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Using ¹⁵N-ammonium to characterise and map potassium binding sites in proteins by NMR spectroscopy.

Werbeck ND, Kirkpatrick J, Reinstein J, Hansen DF - Chembiochem (2014)

Bottom Line: Here, we demonstrate the use of NMR spectroscopy to characterise binding of ammonium ions to two different enzymes: human histone deacetylase 8 (HDAC8), which is activated allosterically by potassium, and the bacterial Hsp70 homologue DnaK, for which potassium is an integral part of the active site.Ammonium activates both enzymes in a similar way to potassium, thus supporting this non-invasive approach.Furthermore, we present an approach to map the observed binding site onto the structure of HDAC8.

View Article: PubMed Central - PubMed

Affiliation: Institute of Structural and Molecular Biology, Division of Biosciences, University College London, Gower Street, London, WC1E 6BT (UK). d.hansen@ucl.ac.uk.

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A) 15N-edited 1D proton spectrum of the buffer (25 mm Tris⋅HCl pH 8.0, 200 mm15NH4Cl, 0.5 mm TCEP) and direct 15N-detected 1D spectrum (inset). B) As above but after addition of ∼100 μm [14N]HDAC8 to the sample. C) 1H,15N HSQC spectrum of the sample shown in B). D) Titration of 15NH4+ (○) with the observed binding site in HDAC8 (using 15N-edited 1D proton spectra). The intensities were obtained by integration of the ammonium peak, and errors were estimated by a combination of integrating multiple noise regions and by taking into account the uncertainties in calculating the relative protein concentration. At 100 mm15NH4+, addition of 100 mm KCl (▵) led to approximately 50 % reduction of the signal, thus indicating that K+ and NH4+ bind to the same site with similar affinities. A hyperbolic binding equation Y=A×X/(KD+X) (—) was fitted to the normalised peak intensities to yield KD=(13±8) mm.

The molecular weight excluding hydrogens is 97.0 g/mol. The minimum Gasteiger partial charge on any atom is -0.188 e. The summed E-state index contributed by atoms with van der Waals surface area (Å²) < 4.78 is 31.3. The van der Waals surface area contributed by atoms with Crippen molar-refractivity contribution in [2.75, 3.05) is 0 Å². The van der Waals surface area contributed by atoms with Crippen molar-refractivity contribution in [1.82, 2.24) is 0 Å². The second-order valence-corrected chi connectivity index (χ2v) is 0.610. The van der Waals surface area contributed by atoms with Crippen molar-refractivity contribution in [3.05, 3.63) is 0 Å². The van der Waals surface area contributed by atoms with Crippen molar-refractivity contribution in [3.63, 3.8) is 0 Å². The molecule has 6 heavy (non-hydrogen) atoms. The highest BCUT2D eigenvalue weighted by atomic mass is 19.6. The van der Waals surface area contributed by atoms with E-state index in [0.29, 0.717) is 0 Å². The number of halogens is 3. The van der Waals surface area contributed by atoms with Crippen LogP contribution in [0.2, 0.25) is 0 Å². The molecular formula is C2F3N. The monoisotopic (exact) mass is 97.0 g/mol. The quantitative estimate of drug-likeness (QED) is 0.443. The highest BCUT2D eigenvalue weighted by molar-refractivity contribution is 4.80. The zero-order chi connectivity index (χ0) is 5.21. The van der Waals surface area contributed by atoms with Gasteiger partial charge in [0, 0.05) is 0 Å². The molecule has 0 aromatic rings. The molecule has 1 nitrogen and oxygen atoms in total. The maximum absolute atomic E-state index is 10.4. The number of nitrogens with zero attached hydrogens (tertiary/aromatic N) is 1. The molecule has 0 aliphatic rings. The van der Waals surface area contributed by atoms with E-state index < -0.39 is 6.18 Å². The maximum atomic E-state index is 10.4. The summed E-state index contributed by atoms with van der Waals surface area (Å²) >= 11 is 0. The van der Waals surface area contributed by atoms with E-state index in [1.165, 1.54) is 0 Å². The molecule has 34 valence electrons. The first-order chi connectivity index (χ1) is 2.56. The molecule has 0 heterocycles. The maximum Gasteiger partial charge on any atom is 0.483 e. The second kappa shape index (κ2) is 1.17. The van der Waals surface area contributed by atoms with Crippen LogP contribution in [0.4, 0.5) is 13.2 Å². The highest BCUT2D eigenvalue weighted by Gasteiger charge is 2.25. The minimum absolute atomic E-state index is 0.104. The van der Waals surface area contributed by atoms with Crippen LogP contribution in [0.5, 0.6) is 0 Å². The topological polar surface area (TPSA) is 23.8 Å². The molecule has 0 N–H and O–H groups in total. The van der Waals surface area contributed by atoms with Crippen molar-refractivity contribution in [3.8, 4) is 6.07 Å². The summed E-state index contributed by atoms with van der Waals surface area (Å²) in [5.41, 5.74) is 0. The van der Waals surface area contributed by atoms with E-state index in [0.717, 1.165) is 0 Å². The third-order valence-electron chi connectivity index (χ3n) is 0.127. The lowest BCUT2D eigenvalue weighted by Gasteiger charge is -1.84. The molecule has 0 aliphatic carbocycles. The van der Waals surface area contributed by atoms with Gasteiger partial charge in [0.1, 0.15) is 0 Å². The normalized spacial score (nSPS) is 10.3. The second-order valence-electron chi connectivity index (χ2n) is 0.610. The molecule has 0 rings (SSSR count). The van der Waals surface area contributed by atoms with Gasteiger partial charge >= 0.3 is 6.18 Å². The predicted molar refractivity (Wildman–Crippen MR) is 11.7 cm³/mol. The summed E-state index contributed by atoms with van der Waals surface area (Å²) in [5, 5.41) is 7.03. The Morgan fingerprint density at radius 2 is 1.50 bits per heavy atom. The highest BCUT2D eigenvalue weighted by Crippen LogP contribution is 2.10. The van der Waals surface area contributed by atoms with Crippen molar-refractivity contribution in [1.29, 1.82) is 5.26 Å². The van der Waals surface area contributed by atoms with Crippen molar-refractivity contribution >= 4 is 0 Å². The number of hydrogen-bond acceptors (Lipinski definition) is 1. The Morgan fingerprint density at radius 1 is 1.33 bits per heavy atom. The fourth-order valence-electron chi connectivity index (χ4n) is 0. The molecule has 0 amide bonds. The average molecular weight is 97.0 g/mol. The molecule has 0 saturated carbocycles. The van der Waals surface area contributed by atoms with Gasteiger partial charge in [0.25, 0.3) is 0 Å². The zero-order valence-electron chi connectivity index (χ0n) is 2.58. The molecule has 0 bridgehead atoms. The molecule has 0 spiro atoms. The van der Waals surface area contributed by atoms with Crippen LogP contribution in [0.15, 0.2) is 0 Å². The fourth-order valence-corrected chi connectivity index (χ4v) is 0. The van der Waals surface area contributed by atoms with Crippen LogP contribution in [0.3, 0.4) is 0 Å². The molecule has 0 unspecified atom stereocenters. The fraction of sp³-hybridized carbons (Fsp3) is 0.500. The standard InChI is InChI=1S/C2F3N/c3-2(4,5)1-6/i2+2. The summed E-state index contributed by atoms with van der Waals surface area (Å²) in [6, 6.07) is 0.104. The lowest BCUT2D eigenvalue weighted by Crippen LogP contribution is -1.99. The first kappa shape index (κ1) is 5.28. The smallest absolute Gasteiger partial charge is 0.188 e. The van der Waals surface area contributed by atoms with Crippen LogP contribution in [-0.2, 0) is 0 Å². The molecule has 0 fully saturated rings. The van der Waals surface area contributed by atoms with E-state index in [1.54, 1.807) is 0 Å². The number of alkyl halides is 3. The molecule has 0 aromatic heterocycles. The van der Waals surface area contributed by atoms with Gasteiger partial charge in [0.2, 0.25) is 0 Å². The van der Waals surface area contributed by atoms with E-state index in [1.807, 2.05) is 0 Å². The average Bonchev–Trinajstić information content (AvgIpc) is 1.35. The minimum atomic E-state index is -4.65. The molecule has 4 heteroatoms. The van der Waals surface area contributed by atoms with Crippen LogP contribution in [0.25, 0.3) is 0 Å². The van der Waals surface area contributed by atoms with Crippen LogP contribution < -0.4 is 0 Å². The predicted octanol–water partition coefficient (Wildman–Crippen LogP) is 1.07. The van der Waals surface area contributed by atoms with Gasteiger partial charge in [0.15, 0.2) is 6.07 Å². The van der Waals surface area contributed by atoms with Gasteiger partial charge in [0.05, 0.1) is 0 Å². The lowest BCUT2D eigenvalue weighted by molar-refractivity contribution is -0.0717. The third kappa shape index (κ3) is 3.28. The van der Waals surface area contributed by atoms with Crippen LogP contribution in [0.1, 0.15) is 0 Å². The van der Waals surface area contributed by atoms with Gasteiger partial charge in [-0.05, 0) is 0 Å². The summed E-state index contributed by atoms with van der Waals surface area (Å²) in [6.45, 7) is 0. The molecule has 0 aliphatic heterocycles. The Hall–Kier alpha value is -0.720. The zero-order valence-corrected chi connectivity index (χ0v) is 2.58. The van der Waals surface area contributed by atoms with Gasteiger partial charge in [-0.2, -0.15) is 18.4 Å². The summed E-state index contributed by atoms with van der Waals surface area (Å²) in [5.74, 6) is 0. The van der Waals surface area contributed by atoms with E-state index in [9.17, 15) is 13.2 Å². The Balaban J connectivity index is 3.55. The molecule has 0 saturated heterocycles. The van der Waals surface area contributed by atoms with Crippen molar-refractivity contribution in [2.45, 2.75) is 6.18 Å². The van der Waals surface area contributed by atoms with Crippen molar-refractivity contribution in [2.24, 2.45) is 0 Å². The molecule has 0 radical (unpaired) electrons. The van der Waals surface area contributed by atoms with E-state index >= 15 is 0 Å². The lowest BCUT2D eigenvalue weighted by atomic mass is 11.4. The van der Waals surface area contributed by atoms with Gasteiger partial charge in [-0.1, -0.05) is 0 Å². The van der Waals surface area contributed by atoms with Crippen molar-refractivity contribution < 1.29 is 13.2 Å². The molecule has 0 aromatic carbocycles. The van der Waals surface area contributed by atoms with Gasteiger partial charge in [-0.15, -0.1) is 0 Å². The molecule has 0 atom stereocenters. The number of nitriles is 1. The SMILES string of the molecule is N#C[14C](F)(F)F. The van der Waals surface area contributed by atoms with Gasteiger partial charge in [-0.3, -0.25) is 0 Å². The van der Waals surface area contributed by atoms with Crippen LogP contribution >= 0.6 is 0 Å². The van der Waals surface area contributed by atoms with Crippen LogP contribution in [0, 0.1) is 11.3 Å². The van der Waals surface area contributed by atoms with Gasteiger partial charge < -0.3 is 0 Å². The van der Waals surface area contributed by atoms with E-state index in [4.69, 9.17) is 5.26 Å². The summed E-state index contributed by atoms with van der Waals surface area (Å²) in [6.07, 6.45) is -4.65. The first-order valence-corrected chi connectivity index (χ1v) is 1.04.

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fig02: A) 15N-edited 1D proton spectrum of the buffer (25 mm Tris⋅HCl pH 8.0, 200 mm15NH4Cl, 0.5 mm TCEP) and direct 15N-detected 1D spectrum (inset). B) As above but after addition of ∼100 μm [14N]HDAC8 to the sample. C) 1H,15N HSQC spectrum of the sample shown in B). D) Titration of 15NH4+ (○) with the observed binding site in HDAC8 (using 15N-edited 1D proton spectra). The intensities were obtained by integration of the ammonium peak, and errors were estimated by a combination of integrating multiple noise regions and by taking into account the uncertainties in calculating the relative protein concentration. At 100 mm15NH4+, addition of 100 mm KCl (▵) led to approximately 50 % reduction of the signal, thus indicating that K+ and NH4+ bind to the same site with similar affinities. A hyperbolic binding equation Y=A×X/(KD+X) (—) was fitted to the normalised peak intensities to yield KD=(13±8) mm.

Mentions: Next, we tested whether it was possible to observe binding of 15NH4+ to HDAC8 by NMR. As expected, bulk 15NH4+ was not observed in 15N-edited, proton-detected 1D NMR spectra in buffer containing 200 mm15NH4+ at pH 8.0 (Figure 2 A) because of rapid exchange of the ammonium protons with the bulk solvent. The 15N chemical shift of the free ammonium was therefore determined by direct 15N-detection to be 20.5 ppm (Figure 2 A, inset). Addition of [14N]HDAC8, however, resulted in a distinct peak in the 15N-edited experiment, indicative of HDAC8-bound 15NH4+ with a proton chemical shift of 7.1 ppm (Figure 2 B). A 15N chemical shift of 25.5 ppm was subsequently determined by recording a 2D 1H,15N HSQC spectrum (Figure 2 C).